The medical diagnoses given by shiatsu clients when they first came for shiatsu are illustrated in the box. Musculoskeletal problems including arthritis came out on top. Psychological problems such as depression, stress and anxiety were the next most common reason for presenting for shiatsu. Myalgic encephalomyelitis (ME) formed a large part of the general category.

The current symptoms reported by clients at the time of the questionnaire reflected the same pattern of musculo-skeletal and psychological problems. These are shown in  the box (bottom right). These categories were examined for differences between men and women. Apart from the obvious difference of ‘menstrual/menopausal/hormonal problems’, it was interesting to see that men came with significantly more breathing problems. In Oriental theory that could reflect on men having more difficulties with grief.

Conclusions

It should be no great surprise for Shiatsu clients or practitioners that the results of both stages show musculoskeletal and psychological problems were the most common conditions presenting for shiatsu treatments. The most frequent musculoskeletal problems were neck/shoulder problems, lower back problems and arthritis. Depression was the main psychological problem followed by stress and anxiety. Other conditions commonly reported were ME, irritable bowel syndrome, hypertension and asthma.
We are now looking forward to a new study on shiatsu and a musculoskeletal problem such as neck or lower back ache or a psychological problem such as stress or anxiety.
A case study on stress

Erica is a vivacious actress. The most striking thing about her is her attractive appearance and lack of grounding. When she first came for Shiatsu in November ‘96, she was complaining of stress in her work and emotional life. She had “terrifying panic attacks”. She couldn’t sleep and often went all night without sleeping. She had pains running down her back and in her left cheek and jaw. Soon after Erica came for shiatsu her doctor signed her off work and prescribed her Lustral, an anti-depressant.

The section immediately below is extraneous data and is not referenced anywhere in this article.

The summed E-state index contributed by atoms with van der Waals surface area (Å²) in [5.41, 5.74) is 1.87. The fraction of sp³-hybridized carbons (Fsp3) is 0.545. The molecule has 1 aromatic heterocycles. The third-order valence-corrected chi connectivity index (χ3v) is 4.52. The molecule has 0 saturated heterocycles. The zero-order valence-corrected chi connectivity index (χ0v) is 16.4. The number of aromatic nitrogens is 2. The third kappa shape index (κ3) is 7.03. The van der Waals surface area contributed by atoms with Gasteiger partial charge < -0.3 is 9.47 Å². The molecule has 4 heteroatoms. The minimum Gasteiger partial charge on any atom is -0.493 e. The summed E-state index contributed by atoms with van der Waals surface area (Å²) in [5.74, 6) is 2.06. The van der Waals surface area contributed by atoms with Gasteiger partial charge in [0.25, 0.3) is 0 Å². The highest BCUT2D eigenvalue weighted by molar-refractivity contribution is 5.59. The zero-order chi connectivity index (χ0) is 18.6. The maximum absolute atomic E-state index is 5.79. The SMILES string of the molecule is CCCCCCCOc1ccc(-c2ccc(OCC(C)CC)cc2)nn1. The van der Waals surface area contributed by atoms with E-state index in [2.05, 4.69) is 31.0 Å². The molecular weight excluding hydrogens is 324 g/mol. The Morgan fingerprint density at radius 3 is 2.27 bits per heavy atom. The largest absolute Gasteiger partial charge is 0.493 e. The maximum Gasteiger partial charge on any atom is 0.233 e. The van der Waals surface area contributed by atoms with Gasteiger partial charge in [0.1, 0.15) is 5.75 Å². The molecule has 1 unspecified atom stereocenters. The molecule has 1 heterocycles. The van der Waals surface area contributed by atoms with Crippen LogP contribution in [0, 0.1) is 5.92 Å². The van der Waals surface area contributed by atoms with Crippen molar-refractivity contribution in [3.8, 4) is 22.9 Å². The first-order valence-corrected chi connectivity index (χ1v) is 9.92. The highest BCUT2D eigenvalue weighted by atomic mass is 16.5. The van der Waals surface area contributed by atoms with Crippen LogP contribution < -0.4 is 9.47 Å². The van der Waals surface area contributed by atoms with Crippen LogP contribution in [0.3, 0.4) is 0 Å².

She was exhibiting a distortion in her fire and earth energy. The shiatsu treatments gave her a sense of warmth in her arms reflecting the fire energy and she also learnt to be more grounded.

At the end of January, Erica reached a turning point. The treatments were enabling fire energy to fill the empty space in her heart. During one treatment she was able to acknowledge her ex-partner. By the end of that treatment she had no physical pain.

By May she was cutting down on her Lustral and was considering going back to work as the panic attacks came less frequently. Shiatsu worked well for Erica. The bodywork aspect gave her the nurturing she craved for; her Earth energy and the energy work helped her stabilise her sense of self via the heart and heart protector (fire) channels.

A case study on
lower backache

Richard is a hard working father of two teenage children. He is also a keen runner and believes in keeping himself going. He came with a lower backache and general stiffness especially in the knees. He used to be a builder and now manages a small building firm.

The shiatsu treatments focused mainly on his water energy and how it relates to the bones. The treatments enabled the energy to fill the spaces between the bones, particularly in the spine and at the back of the knees. Richard gradually got more flexibility in his spine. This in turn let him relax the muscles in his back. This manifested energeti- cally as stagnant energy which was emotional as well as physical.

This dispersed gradually as the back got stronger.

Shiatsu suited Richard well as the bodywork suited his concept of keeping fit and was a vehicle for the energetic changes which took place on an emotional level.

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About Nicola Pooley

Nicola Pooley is the principal of the Shiatsu College in Bristol, 46 Station Rd., BS7 9LB and Philip Harris is a lecturer at the University of Wales Institute, Cardiff in the Faculty of Community Health Sciences, Western Avenue, Cardiff CF5 2YB.

A full copy of the report to the Research Council for Complementary Medicine and the Shiatsu Society can be obtained from the Shiatsu Society at: The Shiatsu Society, The Interchange Studios, Dalby St, London NW5 3NQ3